Buenos Aires

The bus ride to Buenos Aires was pretty long, 22 1/2 hours in fact! That’s definitely the longest bus ride I have ever done before. It was pretty productive though as I knitted a glove and the movie selection was pretty good. I know their super cheesy but I do love the Fast and the Furious movies and we watched the fifth one, the one set in Brazil, which got all us looking forward to getting there – not far away now!

Bizarrely on our transfer to the hotel we passed Peter from our last your group as he was walking along a main road, so he hopped in our bus and joined us for the day! Along the drive we passed a monument that has been dismantled, so you can see the different carved stone blocks and the brick base. It was originally a monument to Christopher Columbus. Argentina are in the process of changing their history teaching, recognising that indigenous peoples were living here prior to its ‘discovery’ and therefore the monument is being replaced.

Our hotel in Buenos Aires was by far the fanciest hotel I’ve stayed in so far, it was great. It was a bit of a soulless chain hotel, but to be honest crisp white sheets and a nice clean shower feel very luxurious after a while.

We did a bit of an orientation walk, heading out to see the main sights. Along the way there was a street market and festival, with bands playing and people dancing in the street. They are building up to May week here, the celebrations marking the anniversary of Revolution day on May 25th.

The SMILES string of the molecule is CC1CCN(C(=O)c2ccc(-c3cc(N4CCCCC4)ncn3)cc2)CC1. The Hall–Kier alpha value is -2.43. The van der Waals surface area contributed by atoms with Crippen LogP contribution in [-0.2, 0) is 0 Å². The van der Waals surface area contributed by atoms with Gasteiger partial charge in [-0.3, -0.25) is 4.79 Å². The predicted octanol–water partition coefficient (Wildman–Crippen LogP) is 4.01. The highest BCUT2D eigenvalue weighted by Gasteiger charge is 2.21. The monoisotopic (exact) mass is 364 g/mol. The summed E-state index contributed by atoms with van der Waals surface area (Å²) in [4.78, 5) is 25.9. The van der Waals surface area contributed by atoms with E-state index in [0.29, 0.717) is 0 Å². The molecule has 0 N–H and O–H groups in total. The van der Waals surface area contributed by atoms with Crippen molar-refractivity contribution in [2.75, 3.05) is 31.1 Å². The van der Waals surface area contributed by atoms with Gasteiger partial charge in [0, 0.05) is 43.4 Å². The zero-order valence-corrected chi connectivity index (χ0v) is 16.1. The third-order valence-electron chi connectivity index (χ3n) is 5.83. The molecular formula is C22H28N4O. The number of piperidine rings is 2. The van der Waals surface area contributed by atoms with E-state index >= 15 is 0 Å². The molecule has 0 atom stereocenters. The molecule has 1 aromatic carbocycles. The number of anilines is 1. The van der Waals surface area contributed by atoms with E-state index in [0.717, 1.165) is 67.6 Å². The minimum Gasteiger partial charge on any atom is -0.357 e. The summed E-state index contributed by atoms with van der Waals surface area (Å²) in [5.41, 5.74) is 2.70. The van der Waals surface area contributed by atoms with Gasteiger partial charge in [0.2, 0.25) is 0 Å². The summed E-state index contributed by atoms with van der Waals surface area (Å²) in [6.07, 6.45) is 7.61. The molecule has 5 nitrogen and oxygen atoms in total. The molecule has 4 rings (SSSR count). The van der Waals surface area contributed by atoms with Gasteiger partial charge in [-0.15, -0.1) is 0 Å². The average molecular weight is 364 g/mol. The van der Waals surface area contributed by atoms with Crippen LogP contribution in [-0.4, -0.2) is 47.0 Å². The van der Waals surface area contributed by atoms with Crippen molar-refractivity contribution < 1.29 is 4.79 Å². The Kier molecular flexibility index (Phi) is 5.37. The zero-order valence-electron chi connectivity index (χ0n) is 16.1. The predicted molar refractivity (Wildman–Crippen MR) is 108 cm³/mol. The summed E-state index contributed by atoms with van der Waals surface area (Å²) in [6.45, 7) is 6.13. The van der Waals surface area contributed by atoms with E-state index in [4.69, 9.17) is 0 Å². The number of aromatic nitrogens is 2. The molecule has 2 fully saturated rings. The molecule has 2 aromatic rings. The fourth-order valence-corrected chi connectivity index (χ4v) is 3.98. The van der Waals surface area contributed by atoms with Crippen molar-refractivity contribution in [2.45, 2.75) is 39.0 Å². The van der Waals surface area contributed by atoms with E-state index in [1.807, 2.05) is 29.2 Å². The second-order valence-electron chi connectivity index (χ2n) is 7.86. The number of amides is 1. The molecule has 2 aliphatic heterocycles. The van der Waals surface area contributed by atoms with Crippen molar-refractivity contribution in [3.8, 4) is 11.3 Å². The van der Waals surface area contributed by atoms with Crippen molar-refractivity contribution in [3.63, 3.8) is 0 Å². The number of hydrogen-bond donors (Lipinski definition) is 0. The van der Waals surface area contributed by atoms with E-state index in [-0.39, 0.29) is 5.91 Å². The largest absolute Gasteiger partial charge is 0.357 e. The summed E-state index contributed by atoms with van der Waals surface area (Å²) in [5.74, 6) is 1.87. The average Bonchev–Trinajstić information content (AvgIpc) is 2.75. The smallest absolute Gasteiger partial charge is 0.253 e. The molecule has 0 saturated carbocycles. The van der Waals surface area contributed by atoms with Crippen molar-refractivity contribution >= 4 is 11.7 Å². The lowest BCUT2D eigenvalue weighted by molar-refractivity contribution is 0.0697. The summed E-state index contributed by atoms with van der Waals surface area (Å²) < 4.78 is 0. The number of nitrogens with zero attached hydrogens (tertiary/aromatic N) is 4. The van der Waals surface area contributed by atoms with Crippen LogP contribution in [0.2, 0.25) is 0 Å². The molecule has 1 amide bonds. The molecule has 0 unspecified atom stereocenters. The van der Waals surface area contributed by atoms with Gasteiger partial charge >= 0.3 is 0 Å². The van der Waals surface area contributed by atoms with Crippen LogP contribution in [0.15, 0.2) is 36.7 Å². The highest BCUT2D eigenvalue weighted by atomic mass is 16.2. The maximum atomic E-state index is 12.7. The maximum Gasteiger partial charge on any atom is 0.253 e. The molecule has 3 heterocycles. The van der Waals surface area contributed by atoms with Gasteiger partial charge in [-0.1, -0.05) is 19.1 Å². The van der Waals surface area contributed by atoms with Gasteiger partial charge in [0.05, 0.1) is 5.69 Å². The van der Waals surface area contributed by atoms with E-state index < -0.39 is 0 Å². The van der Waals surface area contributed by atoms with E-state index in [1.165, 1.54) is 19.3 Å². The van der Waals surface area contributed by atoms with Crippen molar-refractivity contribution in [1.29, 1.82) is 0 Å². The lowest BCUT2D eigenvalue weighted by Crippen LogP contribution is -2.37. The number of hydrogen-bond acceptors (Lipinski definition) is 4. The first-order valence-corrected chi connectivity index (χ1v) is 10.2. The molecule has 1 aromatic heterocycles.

Buenos Aires is the capital city of Argentina, with a population of four million people within the city, which swells to 14 million during the working week as many people travel in to work. Residents of the city are called Portenos, as the city was built originally as a port.
Buenos Aires is unusual in that it is not actually the capital city of the region names Buenos Aires, it is actually an autonomous district, which happened in the late 1800s in response to political issues. The name of the city is the slightly odd sounding “autonomous city of Buenos Aires”.
The city has also grown out to incorporate surrounding areas and is known for the distinctive characters of the differing suburbs.
It is actually the most visited city in South America and is nicknamed the Paris of South America, which I can see from the French style buildings and streets.
The city is built on a tributary of the Rio de la Plata, the river of silver. The river was ‘discovered’ in 1516 by Juan de Solis, a Spanish explorer, but he was killed by natives in the tea of Uruguay.
The city itself was founded in 1536 by the Spanish and the first area was San Telmo, which is actually the suburb that our hotel is located in. The city was then abandoned as indigenous people attacking the settlement scared them off. The city was resettled in 1580 by a group that sailed down the Rio Paraña from Paraguay.
The city existed mainly as a port, a new port, Port Moreno was constructed to allow for larger ships. However, by the time it was completed it too was too small and another new port had to be built. The city still acts as the main port for the country with a large cargo port.
In the centre of a junction on the main road is a large Obelisk. The four sides each represent significant dates in the Argentine calendar. It is almost 70m tall and actually has steps which run up through the centre, although you’re not allowed to climb it. It’s quite a handy landmark though!

View of the Obelisk.